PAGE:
Here are some things that might prove useful or interesting. If you like them, use them; if not, ignore ‘em; and if you find errors, please let me know.

Anything with “MJW” in the filename is a scan of a page from my notebook. Beware that I drew these for myself without the intention that they would ever be seen by anyone else, so I often omitted structures that weren’t directly relevant to the day’s dissection, or that I already knew cold. Think of these more as explanatory diagrams than encyclopedic references. Ideally, you should make your own sketches; even if all you do is slavishly copy a picture from an atlas (which is how most of my drawings started), you’ll at least engage your sensory and motor neurons, and hopefully learn the material better.

Most of the “Color Your Own” diagrams I made by taking public domain images from the 1918 edition of Gray’s Anatomy (free online here), modifying them in GIMP (also free), and dropping the contrast. The idea is that one can use them as templates for drawing on ligaments, muscles, vessels, nerves, and so on.

You may also find useful: How to Study for Gross Anatomy (and Just About Everything Else)

Postcranial Anatomy – Sketches and Slides

Nervous System

Spinal cord and spinal nerves – blank – for tracing in somatic and autonomic nerve pathways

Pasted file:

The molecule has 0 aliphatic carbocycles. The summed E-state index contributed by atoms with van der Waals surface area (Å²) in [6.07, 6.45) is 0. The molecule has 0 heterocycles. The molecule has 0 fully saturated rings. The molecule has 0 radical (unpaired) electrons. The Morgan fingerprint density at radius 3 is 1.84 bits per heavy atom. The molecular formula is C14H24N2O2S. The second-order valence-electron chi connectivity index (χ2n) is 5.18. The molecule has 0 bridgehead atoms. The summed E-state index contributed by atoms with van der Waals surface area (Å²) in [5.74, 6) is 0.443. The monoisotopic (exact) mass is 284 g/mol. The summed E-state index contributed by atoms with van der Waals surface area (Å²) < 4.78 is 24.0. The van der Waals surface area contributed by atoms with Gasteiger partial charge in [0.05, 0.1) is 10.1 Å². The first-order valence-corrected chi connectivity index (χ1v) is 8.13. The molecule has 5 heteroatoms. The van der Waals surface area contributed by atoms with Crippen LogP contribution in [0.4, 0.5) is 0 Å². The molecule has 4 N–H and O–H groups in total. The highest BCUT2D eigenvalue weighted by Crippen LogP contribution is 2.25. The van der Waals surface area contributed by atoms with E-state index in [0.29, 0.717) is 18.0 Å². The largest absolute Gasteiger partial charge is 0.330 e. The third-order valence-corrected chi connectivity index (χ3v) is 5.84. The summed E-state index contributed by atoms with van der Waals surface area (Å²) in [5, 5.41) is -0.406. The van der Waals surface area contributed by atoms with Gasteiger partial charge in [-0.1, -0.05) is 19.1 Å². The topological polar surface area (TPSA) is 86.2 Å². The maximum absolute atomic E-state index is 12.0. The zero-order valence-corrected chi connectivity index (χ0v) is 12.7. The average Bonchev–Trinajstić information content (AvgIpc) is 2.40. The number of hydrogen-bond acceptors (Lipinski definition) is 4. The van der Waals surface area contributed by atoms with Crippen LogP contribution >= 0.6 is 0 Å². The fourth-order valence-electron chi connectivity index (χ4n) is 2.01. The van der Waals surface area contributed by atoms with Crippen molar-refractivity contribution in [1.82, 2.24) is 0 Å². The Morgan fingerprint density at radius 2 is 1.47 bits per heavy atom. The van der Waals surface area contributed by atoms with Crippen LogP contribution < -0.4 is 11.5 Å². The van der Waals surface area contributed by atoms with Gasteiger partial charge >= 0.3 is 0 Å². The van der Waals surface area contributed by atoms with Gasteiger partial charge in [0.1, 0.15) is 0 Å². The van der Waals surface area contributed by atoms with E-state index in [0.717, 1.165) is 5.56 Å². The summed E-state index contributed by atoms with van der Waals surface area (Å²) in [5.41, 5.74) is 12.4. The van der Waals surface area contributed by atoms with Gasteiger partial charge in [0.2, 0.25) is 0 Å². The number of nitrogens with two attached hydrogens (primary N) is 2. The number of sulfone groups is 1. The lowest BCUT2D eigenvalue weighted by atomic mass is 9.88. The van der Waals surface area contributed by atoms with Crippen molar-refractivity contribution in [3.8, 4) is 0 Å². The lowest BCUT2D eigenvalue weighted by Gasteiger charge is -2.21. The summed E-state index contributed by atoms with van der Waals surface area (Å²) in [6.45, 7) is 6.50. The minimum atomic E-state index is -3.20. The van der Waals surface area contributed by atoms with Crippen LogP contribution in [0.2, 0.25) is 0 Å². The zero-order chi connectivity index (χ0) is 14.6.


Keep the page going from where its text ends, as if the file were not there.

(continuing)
Spinal cord and spinal nerves – key – just a sketch I made in lab, until I can knock up something prettier

Upper Extremity

Brachial plexus – MJW 2011

Brachial plexus blank – MJW 2011

Subclavian-Axillary artery branches – MJW 2011

Pronated forearm NN and MM – MJW 2011

Pronated forearm blank – MJW 2011

Abdomen and Pelvis

Foregut and midgut sketches MJW 2011 v2 NB: updated 2013-07-09.

Umbilical ligaments MJW 2013

Inguinal ligaments and triangles – MJW 2014 – NEW!

Lumbosacral autonomic nerves – MJW 2013

Layers of perineum and their contents

Drawing the perineum – slideshow

Developmental homologies of reproductive system

Pelvic foramina slideshow

Internal Iliac Arteries MJW 2011 (and see this post for an explanation)

Lower Extremity

Subtalar pronation and supination – MJW 2011

Lumbosacral plexus – MJW 2012

Lumbosacral plexus blank – MJW 2012

Sustentaculum tali slideshow

Lower extremity extension and flexion MJW 2012

Knee and ankle drawer tests MJW 2013

Leg and foot sketches 2014-10-02 – This is a bundle of 7 pages of sketches that came out of my group office hours on Thursday, Oct. 2, 2014. No systematic approach here, just whatever students had questions about and I needed drawings to explain.

Hip and inguinal sketches 2014-10-03 – Same story as the above: 2 pages from office hours the next day.

Postcranial Anatomy – Blank Diagrams from Gray’s

Color your own back

Color your own forearm anterior

Color your own forearm posterior

Color your own hand

Color your own hip anterior

Color your own hip lateral

Color your own hip posterior

Color your own knee

Color your own foot dorsal

Color your own foot mediolateral

Color your own foot plantar

Head & Neck Anatomy

Gray 1918 plate 788 annotated – chorda tympani vidian nerve and friends

Pharyngeal arch cheat sheet v3 NB: updated 2012-10-22.

Maxillary artery – MJW

The orbit – MJW

Color your own skull anterior

Color your own skull inferior

Color your own skull interior

Color your own skull lateral

Color your own brain sagittal – MJW

Color your own brainstem – MJW

Color your own cranial nerves – MJW